When Genevieve Atwood beat former Rep. Dan Marriott in the Republican primary, she may have helped Rep. Wayne Owens, D-Utah, beat a historical Utah election jinx.

If Marriott had been the winner, he threatened to make Owens the fourth link in a cursed chain of politicians.That's because every time a House member from Utah has regained his seat after once leaving Congress, he has been beaten for good by someone who - just like him - also sooner or later left Congress and subsequently made a comeback.

The first link in the jinxed chain was Republican Rep. William A. Dawson, who served one term from 1943-45 and then regained his seat from 1953-59. He was unseated for good by Democratic Rep. David King, the second link in the chain.

King served from 1959-63, and like his predecessor regained his seat later, from 1965-69. He was then beaten for good by the chain's third link, Republican Rep. Sherman P. Lloyd.

Lloyd served one term from 1963-65, and like King and Dawson later regained his seat from 1967-73. Lloyd was defeated for good by Owens.

Owens served one term from 1973-75. Then he too later regained his seat and has served in Congress since 1987.

When Marriott - who served from 1977-1985 - ran this year, it looked as if the jinx might repeat itself. But Marriott lost.

"We Democrats in Utah keep finding ways to continually cheat death," Owens joked.

Of course, it will not be possible to know whether Owens has cheated the jinx for good until he finally and permanently is beaten or retires from Congress.

After all, Atwood could keep the chain alive if she were to beat Owens, later leave the House but then regain her seat.

Also, if Owens wins this year, other former congressmen are still around who could always try to unseat him in another year. Former House members from Utah's 2nd District who are still alive include Marriott, David Monson, Allan T. Howe and King - although Howe and King no longer live in the state.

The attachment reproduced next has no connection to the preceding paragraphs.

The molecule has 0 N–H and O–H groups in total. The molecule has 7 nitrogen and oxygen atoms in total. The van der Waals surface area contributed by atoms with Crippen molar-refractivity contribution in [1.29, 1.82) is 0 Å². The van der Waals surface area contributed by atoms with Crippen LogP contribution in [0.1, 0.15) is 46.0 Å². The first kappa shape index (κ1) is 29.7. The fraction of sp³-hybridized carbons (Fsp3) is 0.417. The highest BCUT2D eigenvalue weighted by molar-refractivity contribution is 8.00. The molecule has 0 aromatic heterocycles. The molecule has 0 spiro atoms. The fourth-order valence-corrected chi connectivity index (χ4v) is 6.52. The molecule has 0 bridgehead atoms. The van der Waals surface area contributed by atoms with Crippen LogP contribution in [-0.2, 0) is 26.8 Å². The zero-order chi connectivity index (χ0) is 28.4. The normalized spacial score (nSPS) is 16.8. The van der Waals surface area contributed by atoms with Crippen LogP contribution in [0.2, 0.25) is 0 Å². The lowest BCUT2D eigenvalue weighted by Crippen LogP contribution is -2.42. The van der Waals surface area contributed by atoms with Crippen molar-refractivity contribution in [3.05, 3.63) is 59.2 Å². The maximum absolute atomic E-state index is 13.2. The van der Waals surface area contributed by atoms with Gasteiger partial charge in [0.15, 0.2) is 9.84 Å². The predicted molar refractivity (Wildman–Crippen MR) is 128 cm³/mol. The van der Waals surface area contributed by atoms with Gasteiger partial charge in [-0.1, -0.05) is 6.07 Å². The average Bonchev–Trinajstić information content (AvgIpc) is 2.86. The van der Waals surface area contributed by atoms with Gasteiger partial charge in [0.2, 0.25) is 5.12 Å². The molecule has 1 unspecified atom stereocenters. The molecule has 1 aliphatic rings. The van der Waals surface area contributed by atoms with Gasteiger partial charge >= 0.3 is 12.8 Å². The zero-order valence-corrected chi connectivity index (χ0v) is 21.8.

Several other superstitions exist that may help in guessing the outcome of races.

For example, no Salt Lake County commissioner has ever been elected to higher office - although there have been a dozen attempts. The last victim was M. Tom Shimizu, who lost a race for Congress in 1986 to Owens.

Shimizu not only was fighting uphill that year against the commission jinx but also had to fight against the jinxed chain of which Owens may be part - since that was the year Owens made his comeback.

Another jinx, for superstition lovers, is that no one who has ever served as a mayor of any city has ever been elected president. Hubert H. Humphrey, who was once mayor of Minneapolis, came the closest by losing narrowly in 1968 to Richard Nixon. The road to the White House apparently does not go through City Hall.

A few other tidbits from Utah's history might also be fun to review as House races in Utah reach into the home stretch:

- Despite the jinx that Owens faces, House incumbents have done well in Utah historically - winning 57 races and losing just 13 for a batting average of .814. Nationally in 1988, the average for House incumbents was much higher - a 98.5 percent re-election rate.

- Utah's 3rd District seat is open this year because Rep. Howard Nielson, R-Utah, is retiring. Polls show Republican Karl Snow ahead of Democrat Bill Orton in the heavily Republican district. But in Utah since statehood, Democrats have won 11 and lost 10 races for open House seats.

- The 29 House members elected from Utah since statehood have served an average of 3.14 terms. Owens has now served three in the 2nd District and Rep. Jim Hansen, R-Utah, has served five in the 1st District - suggesting both are at or beyond the length of time Utahns normally allow their representatives to serve.

The record number of terms for a House member from Utah was seven by Rep. J. Will Robinson, D-Utah (1933-1947). Two others served six terms and three others served five. In contrast, the longest-serving member now in the U.S. House, Rep. Jamie Whitten, D-Miss., has been there 49 years, or 25 terms.